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Focus on environment: trade

Problem

Before answering the question below, read the following passage:
"It did not take long, however, for Scandinavian merchant adventurers to become aware of a particular important fact of east European geography. While some of the rivers of European Russia flow north into the Baltic, others drain south into the Black and Caspian Seas. The whole area is so flat, moreover, that the headwaters of both north- and south-flowing rivers lie extraordinarily close together. A combination of tributaries, especially the west-east flowing River Oka, combined with carefully reconnoitered [observed, studied] portages, where ships were dragged usually on rollers from one set of connected river systems to another, allowed access to the Black and Caspian Seas via two major routes, the Dnieper [River] and the Volga [River].
The Volga route led straight to the Caspian Sea and the economically developed world of the Islamic Caliphs, by this date based on the Abbasid capital of Baghdad. There the taxes of a vast empire, stretching from the Atlantic to India, were being consumed by a court of stupendous magnificence. Here was the real center of demand for merchants with luxury goods to sell.... The Dnieper route, by contrast, was far more difficult, involving some awkward rapids around which boats had to be carried, and led out to the Black Sea...and the more natural trade axis led to Constantinople... Byzantium was a sadly reduced power from its glory days under Justinian, and the Islamic Caliphs and their court grandees represented a far richer market for the luxury goods that the Scandinavians had to offer."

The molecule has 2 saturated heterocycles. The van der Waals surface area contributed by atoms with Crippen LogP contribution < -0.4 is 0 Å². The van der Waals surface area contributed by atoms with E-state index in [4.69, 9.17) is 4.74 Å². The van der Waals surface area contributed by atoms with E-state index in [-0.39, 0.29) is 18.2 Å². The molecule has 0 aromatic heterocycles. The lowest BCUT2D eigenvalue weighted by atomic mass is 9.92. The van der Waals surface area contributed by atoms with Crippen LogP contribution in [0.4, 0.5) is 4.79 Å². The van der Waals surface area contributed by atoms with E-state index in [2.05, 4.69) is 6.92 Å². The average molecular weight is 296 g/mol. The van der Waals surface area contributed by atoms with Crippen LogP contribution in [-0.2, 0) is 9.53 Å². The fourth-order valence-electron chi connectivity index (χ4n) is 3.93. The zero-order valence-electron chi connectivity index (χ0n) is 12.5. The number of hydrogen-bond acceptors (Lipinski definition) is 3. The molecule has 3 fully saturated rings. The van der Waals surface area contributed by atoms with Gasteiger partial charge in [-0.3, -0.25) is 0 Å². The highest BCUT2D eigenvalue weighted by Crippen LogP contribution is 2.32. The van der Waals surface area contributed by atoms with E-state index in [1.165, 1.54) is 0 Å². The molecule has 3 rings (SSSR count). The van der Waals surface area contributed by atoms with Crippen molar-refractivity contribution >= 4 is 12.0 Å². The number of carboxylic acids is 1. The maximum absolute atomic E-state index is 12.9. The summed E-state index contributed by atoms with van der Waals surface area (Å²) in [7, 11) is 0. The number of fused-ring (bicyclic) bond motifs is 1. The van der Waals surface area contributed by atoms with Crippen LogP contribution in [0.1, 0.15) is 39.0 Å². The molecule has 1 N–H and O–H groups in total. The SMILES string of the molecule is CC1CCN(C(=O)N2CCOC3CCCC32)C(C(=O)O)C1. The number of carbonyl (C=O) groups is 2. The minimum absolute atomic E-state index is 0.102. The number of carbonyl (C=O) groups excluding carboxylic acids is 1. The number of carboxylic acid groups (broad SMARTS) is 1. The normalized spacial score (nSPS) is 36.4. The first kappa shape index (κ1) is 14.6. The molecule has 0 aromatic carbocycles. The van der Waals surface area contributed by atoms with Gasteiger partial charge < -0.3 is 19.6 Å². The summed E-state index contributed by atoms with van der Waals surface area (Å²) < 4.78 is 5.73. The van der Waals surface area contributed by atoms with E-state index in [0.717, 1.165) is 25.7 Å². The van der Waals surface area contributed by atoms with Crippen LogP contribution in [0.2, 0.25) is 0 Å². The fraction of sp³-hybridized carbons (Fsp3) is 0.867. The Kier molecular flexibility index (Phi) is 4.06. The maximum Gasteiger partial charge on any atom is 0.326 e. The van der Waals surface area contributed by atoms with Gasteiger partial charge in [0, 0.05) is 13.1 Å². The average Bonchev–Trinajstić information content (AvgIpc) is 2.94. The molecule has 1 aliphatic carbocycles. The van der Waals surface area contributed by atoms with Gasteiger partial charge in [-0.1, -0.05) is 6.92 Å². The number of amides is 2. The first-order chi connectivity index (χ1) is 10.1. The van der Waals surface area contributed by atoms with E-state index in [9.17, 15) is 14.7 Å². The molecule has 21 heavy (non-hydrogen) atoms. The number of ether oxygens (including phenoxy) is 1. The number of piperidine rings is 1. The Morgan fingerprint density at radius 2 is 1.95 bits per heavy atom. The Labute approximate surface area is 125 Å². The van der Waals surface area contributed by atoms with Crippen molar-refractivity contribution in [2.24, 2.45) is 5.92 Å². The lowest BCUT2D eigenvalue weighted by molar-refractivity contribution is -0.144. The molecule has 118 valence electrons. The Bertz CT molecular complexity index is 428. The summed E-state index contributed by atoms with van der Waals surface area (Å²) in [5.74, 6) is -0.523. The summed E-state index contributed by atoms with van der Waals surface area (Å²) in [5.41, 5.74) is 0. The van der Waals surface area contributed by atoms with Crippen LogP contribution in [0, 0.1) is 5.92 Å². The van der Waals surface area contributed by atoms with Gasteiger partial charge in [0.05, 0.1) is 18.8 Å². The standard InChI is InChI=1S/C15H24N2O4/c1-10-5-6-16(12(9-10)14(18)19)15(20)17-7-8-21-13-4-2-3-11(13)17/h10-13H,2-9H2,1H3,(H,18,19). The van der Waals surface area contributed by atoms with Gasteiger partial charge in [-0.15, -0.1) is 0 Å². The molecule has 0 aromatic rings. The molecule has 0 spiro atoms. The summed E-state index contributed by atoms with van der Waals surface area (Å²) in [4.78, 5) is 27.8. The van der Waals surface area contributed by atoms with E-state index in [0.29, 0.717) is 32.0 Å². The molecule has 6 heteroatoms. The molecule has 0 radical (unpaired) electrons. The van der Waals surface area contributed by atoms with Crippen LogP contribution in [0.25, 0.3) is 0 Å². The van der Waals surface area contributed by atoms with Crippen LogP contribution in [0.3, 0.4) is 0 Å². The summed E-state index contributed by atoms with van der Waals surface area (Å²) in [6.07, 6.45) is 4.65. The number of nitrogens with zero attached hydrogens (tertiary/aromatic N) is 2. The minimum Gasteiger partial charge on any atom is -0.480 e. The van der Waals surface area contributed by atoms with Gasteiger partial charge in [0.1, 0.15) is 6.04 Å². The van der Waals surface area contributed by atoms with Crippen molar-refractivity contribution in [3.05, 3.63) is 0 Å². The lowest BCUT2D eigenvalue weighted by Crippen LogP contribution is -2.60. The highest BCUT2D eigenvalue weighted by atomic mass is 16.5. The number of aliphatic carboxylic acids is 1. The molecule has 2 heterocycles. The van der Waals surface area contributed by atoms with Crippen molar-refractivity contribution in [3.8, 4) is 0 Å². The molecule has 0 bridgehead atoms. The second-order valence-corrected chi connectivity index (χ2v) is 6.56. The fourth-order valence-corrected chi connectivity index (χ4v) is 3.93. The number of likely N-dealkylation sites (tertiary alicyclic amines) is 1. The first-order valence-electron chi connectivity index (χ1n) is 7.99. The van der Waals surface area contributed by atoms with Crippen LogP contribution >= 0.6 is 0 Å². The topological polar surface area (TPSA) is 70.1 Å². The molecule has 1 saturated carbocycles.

From Peter Heather, Empires and Barbarians: The Fall of Rome and the Birth of Europe. (New York: Oxford University Press, 2009), 473-474.
How did environmental factors impact trade between Scandinavians in the Baltic region and the Abbasid Caliphate, based in Baghdad?
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